If you do want to have the NAS only as, well, a NAS then you can configure the Mac's ethernet interface with manually assigned IP and subnet and the NAS as the same subnet but different IP (e.g. 192.168.15.1/255.255.255.0 and 192.168.15.2/255.255.255.0). Then set the Mac's IP as the default gateway in the NAS. If you configure the NAS's DNS server setting to real IP then you will be able to share the Mac's Internet/LAN connection (or not, or occasionally).

Transferring from the Drobo: if the Drobo supports rsync you can use this with DSM's rsync service.
 
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Is the iSCSi when it tricks the imac into thinking it's an installed hard drive?
Does that still back up with the SHR so I have redundant storage?
Do I then format that drive to the HFS+ so I can read and write files to it?
I have crashplan for online backup, would the iSCSi solution work better with that for backing up the synology box online?

Thank you for your time, I greatly appreciate it!
 

fredbert

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Haven't used iSCSI but here's the Knowledgebase How_to_use_iSCSI_Targets_on_Mac_computers and iSCSI Manager

SHR and RAID are used to create a storage pool of the disks. With a storage pool you can create one or more volumes. A volume is what you format to hold data. The underlying SHR or RAID is irrespective to the file services that build upon it.

You'll need someone else to advise on iSCSI setup, if the links aren't enough. Also don't use Crashplan, but DSM's Hyper Backup supports backing up LUNs to local storage or another Syno NAS. Else use something on the iMac to do the backup.
 

Rusty

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Currently I have 4 8tb drives and 1 4 tb drive in it.
Keep in mind that with SHR when the time comes to change the drives it will be 4TB or bigger drives as a minimum upgrade.

Do I have to make a shared folder on it once the volume and storage pool are set up for me to access the data from the mac?
Correct

Why does the Synology assistant find two servers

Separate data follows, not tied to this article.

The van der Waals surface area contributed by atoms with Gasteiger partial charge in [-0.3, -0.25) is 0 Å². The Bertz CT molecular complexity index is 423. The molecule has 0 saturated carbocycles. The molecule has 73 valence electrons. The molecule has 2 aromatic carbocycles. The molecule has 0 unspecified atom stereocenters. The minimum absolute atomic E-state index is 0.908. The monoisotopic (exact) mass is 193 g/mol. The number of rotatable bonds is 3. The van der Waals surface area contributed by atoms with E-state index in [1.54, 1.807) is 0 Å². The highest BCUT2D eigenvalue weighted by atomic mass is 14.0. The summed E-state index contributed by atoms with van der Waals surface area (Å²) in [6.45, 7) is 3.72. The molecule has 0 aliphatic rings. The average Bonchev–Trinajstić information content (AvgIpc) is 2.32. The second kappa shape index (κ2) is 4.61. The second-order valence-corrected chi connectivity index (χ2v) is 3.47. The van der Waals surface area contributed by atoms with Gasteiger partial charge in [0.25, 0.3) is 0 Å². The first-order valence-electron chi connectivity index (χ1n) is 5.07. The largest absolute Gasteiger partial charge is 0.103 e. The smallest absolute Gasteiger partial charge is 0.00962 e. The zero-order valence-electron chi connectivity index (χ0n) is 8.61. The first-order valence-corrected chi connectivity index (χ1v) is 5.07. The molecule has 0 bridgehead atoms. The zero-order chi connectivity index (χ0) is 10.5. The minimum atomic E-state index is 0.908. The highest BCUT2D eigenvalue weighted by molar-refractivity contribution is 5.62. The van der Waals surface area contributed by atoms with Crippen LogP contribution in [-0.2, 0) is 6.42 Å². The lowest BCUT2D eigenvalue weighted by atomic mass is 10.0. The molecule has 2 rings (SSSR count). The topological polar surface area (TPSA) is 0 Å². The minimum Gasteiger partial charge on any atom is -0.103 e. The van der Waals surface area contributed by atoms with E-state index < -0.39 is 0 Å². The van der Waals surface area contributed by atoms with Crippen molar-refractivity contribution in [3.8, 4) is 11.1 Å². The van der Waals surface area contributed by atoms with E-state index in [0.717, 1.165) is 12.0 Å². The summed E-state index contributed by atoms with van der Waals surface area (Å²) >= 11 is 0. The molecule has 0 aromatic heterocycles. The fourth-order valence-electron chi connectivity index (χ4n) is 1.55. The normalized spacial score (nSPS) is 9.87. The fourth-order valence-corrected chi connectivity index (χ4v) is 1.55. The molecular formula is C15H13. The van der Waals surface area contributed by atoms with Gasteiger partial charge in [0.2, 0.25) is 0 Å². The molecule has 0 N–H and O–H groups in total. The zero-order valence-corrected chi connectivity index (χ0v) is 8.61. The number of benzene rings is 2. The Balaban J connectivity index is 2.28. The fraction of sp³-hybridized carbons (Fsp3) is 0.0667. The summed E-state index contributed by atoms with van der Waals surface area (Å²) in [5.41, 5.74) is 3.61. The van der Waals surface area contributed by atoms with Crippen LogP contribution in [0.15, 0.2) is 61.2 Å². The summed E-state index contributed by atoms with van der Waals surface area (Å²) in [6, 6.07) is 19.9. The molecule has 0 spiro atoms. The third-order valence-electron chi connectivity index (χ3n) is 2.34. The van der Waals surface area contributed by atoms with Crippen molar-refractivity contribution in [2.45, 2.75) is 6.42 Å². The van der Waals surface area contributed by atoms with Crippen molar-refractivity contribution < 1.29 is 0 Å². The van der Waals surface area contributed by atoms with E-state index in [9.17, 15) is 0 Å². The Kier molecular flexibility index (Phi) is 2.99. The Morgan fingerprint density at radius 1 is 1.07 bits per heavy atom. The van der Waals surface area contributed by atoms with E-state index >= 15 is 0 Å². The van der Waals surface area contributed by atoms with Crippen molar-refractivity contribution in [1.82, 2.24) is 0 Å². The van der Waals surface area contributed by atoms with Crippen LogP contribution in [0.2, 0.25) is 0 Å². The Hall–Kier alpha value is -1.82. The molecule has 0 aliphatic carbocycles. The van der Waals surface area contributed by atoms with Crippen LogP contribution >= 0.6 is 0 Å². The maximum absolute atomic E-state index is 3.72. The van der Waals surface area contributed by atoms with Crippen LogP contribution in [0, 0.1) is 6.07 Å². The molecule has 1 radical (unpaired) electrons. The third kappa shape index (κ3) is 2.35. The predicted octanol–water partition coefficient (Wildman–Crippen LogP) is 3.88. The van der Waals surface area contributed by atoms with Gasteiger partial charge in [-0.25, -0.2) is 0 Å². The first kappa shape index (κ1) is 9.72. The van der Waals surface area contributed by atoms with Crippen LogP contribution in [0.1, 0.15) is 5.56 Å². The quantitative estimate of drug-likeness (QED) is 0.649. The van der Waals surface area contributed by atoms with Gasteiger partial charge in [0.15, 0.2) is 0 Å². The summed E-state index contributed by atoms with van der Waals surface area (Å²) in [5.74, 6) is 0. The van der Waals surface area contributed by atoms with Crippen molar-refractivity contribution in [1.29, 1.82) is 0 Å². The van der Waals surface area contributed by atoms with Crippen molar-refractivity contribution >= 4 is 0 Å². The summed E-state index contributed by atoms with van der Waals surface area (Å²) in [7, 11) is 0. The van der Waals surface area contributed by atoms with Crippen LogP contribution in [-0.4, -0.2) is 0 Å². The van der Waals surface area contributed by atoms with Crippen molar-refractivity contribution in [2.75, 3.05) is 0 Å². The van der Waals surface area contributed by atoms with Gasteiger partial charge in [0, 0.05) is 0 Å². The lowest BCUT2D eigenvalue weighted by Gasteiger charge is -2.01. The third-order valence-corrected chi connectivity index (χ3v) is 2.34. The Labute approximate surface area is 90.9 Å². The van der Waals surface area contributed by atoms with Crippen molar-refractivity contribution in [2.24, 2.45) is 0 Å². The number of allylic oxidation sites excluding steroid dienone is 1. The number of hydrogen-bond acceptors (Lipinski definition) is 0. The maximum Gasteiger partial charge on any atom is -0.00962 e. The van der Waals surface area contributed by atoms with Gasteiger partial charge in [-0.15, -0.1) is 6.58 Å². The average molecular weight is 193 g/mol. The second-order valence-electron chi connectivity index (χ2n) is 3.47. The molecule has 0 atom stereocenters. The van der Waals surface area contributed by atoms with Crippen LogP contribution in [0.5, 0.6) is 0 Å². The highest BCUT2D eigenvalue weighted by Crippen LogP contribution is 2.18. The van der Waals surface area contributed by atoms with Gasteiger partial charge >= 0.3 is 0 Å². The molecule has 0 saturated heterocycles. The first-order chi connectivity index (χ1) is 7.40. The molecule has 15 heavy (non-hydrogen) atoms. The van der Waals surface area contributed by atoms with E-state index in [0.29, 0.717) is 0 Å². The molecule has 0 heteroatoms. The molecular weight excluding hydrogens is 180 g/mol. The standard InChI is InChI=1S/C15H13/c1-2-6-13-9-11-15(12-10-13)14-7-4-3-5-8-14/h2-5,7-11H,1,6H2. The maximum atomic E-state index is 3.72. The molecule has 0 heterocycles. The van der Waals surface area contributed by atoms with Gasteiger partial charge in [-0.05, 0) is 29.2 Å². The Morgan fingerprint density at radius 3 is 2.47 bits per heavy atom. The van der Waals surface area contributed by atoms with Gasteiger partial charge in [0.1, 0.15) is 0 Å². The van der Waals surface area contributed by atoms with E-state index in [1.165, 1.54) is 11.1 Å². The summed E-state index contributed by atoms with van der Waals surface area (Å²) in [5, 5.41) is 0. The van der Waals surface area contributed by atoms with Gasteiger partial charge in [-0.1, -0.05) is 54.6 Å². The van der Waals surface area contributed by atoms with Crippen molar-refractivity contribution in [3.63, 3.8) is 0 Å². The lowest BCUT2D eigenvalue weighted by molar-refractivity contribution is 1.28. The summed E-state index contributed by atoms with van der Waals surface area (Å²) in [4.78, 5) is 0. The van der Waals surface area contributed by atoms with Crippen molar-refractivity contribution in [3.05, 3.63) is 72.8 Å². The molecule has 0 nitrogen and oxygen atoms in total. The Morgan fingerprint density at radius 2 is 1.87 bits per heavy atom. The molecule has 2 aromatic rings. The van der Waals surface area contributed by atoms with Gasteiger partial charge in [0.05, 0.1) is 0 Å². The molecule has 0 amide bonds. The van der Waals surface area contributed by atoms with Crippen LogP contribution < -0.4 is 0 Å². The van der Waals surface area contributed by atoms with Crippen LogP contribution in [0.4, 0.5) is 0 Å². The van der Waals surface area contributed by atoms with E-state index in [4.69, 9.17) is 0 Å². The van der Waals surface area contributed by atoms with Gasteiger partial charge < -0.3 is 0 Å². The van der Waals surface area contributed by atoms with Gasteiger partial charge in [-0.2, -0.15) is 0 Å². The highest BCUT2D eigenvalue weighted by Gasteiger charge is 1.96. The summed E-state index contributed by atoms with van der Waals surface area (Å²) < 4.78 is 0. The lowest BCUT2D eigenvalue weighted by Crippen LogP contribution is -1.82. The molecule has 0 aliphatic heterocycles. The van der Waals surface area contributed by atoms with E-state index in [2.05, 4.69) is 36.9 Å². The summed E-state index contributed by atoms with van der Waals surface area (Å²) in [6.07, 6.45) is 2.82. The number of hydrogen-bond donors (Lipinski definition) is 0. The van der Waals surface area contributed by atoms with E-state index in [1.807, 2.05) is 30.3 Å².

Your 1019 has 2 ethernet adapters you are seeing them both and only one is connected to your router so you are getting an ip address on that adapter.

Is the iSCSi when it tricks the imac into thinking it's an installed hard drive?
It is

Does that still back up with the SHR so I have redundant storage?
If you configure iscsi lun on your shr volume then yes

Do I then format that drive to the HFS+ so I can read and write files to it?
Indeed. It’s presented as a imac native drive so you can run any format on it that macOS can work with.

I have crashplan for online backup, would the iSCSi solution work better with that for backing up the synology box online?
Personally I wouldn’t use crash but it’s your choice. There are other ways to backup syno iscsi lun but it’s something you have to decide on your end.

Keep in mind that nas was designed to be used as a nas not das. The fact that you can use it as a das device via lan does not mean it’s a good idea or working in all cases.
 

fredbert

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I just looked up Drobo DAS and seems it's a USB and/or Thunderbolt connection to RAID'ed 'big disk'. The chances are that these DAS connections would be faster to the iMac than the NAS's gigabit Ethernet.

Using iSCSI is effectively moving from DAS to SAN (on a NAS, using the spare ethernet as a dedicated interface).
 
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Keep in mind that with SHR when the time comes to change the drives it will be 4TB or bigger drives as a minimum upgrade.


Correct


Your 1019 has 2 ethernet adapters you are seeing them both and only one is connected to your router so you are getting an ip address on that adapter.


It is


If you configure iscsi lun on your shr volume then yes


Indeed. It’s presented as a imac native drive so you can run any format on it that macOS can work with.


Personally I wouldn’t use crash but it’s your choice. There are other ways to backup syno iscsi lun but it’s something you have to decide on your end.

Keep in mind that nas was designed to be used as a nas not das. The fact that you can use it as a das device via lan does not mean it’s a good idea or working in all cases.

Thank you! I would have preferred to stay on a DAS, but couldn't find another solution like drobo and synology was suggested by other photographers. While normally I'm somewhat techy I'm finding it difficult to set up. I basically want to turn the synology into a drobo with better customer support lol.